One of the most significant elements of Garcia’s legacy is his fostering of the once-new concept of a “fan community,” said Rebecca G. Adams, a professor of sociology at University of North Carolina at Greensboro, who has taught courses about the Grateful Dead. The band’s traveling pack of Deadheads, who followed them from gig to gig, made them unique from other bands in their day, said Adams.
“A lot of the decisions that contributed to the formation of that community I think were decisions Jerry made or at least came from him,” Adams said. “The whole notion that a community can form around a band that moves from place to place was new.
“In my classes, I’ve looked at the elements that contributed to the formation of that community and certainly a lot of it was due to Jerry’s management style,” Adams said. “Deadheads felt acknowledged and it affected how they operated in their personal and professional lives.”
For example, Garcia sanctioned fans taping live concerts and then swapping tapes, which Grateful Dead bassist Phil Lesh cites in his book, “Searching for the Sound,” as a prototype for Internet song swapping.
The business world has also taken note of Garcia. His fostering of a new kind of band-fan relationship was analyzed in the 1999 book “Radical Marketing: From Harvard to Harley, Lessons From Ten That Broke the Rules and Made It Big.” A new tome, “Marketing Lessons from the Grateful Dead: What Every Business Can Learn from the Most Iconic Band in History” is devoted in its entirety to the subject.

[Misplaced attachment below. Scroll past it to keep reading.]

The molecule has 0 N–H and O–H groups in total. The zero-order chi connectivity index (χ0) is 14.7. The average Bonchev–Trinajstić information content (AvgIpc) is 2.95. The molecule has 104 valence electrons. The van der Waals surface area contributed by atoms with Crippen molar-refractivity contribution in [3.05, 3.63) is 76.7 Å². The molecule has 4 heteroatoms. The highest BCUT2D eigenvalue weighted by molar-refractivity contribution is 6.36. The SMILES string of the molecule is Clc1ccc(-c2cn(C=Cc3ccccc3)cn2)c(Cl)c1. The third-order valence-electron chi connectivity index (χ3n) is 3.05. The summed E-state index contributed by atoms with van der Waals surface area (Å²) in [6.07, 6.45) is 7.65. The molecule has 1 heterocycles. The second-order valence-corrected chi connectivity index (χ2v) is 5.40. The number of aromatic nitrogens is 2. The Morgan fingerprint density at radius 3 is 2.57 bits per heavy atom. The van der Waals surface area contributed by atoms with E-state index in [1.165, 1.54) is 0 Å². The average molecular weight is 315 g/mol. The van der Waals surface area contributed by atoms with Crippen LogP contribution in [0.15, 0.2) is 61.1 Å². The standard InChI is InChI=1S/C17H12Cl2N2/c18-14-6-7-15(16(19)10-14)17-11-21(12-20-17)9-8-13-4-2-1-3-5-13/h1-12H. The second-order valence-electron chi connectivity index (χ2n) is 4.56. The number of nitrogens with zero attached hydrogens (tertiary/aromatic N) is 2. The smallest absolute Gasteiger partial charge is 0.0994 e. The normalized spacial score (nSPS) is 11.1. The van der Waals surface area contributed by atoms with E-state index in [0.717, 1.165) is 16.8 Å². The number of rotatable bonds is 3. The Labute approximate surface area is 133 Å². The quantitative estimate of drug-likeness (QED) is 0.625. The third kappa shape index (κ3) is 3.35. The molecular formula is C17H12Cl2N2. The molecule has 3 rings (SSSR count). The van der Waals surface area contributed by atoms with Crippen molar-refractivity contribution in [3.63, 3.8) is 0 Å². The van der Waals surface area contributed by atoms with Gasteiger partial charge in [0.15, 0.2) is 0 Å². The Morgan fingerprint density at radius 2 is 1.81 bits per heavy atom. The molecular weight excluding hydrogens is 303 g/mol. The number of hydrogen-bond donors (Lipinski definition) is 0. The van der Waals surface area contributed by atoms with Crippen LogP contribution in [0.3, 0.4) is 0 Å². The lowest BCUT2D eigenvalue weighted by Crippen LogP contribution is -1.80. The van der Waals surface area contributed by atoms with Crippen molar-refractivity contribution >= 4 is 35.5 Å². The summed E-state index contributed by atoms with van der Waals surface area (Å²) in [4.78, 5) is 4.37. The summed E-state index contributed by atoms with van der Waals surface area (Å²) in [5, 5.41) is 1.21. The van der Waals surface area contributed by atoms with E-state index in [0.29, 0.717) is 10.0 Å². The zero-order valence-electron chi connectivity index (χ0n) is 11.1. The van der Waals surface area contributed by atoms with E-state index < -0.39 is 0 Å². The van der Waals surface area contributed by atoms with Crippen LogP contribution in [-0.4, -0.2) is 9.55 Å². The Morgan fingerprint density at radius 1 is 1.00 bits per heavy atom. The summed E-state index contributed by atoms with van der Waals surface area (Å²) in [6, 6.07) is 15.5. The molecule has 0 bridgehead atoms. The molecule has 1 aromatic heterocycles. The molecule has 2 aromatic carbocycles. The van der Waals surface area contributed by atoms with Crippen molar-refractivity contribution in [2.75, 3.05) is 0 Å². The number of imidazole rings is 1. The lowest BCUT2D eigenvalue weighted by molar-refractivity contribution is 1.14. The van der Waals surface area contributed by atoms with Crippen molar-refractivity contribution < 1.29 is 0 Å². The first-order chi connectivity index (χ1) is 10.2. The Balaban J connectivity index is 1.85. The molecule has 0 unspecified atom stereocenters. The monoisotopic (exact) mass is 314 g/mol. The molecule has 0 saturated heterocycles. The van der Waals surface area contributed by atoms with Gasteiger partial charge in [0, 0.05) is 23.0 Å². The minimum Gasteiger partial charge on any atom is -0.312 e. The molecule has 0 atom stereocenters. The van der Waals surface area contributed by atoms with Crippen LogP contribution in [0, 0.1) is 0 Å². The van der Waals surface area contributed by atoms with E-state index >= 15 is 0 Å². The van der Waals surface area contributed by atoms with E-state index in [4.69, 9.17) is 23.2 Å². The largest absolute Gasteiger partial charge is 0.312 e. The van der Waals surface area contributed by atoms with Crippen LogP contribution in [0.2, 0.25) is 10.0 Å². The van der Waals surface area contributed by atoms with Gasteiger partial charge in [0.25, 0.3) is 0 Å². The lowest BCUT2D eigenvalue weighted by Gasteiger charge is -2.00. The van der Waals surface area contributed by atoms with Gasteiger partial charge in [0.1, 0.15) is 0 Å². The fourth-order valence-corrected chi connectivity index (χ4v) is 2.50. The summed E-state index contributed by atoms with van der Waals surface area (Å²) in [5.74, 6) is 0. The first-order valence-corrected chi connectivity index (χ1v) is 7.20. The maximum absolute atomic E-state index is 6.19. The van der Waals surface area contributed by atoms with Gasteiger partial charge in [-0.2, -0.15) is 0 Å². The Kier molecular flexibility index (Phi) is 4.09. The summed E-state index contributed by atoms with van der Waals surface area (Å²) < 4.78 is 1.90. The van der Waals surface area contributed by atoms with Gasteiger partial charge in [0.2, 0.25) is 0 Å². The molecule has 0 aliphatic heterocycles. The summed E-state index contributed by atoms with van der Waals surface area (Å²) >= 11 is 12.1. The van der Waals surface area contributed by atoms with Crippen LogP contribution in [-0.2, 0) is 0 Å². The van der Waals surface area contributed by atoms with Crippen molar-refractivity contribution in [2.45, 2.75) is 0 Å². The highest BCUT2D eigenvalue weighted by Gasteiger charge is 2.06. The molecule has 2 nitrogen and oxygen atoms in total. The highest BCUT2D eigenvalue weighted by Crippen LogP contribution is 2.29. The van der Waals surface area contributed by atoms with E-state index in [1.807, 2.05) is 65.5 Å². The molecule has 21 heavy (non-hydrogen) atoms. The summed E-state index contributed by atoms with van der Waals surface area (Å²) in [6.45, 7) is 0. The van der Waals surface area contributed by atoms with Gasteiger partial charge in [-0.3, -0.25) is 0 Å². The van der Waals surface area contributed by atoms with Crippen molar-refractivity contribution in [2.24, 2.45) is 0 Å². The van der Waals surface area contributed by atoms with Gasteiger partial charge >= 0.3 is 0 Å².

The music never stopped
But innovative marketing alone won’t help an uninspired product, and it’s ultimately Garcia’s music that continues to draw listeners. His songs, usually co-written with longtime collaborator Robert Hunter, range from classic rock favorites like “Casey Jones” and “Uncle John’s Band” to introspective ballads (“Ship of Fools”) to the unique brand of Americana found on most Grateful Dead albums from the 1970s. Said Hornsby: “I think Garcia has 40 songs or so that sound like they could have been written 150 years ago. They sound like classic American music.”
“His songs are living on,” said David Gans, the host and creator of “The Grateful Dead Hour,” a radio program syndicated on 73 stations. “His partners are still playing his songs in various guises. I run into young Deadheads all the time in my travels.”
Those partners include former Grateful Dead drummers Mickey Hart and Bill Kreutzmann, who lead the group the Rhythm Devils, and former band members Lesh and Bob Weir, who now lead the band Furthur.
Another testament to Garcia is the fact that the market for Grateful Dead concert CDs exploded after his death. There were 36 volumes of the archival “Dick’s Picks;” the subsequent “Road Trips” series now has 11 editions. The live CD set “To Terrapin: Hartford ’77” placed at No. 13 on Billboard’s rock albums chart in 2009.
There are also “more Grateful Dead cover bands in the Bay Area then there were back when Jerry was alive,” said Gans, who as a performer covers Garcia tunes. The Grateful Dead tribute band the Dark Star Orchestra regularly tours nationally, while groups like On the Bus and Uncle John’s Band keep Garcia’s music alive in various regions of the country.
Over a dozen musical artists paid tribute to Garcia on July 29-Aug. 1 at the 25th annual Jerry Garcia Birthday Bash in West Virginia. They included Toni Brown, a former editor of Relix magazine, which started as a Grateful Dead newsletter. Brown said setting up the event with a bunch of twentysomething Deadheads made her appreciate how deep Garcia’s influence runs.
“I realized that not only did Jerry Garcia leave a legacy for me and my generation, but we kept handing it off,” she said. “Now we’re three-four generations in. The people who own this venue could be my grandchildren.”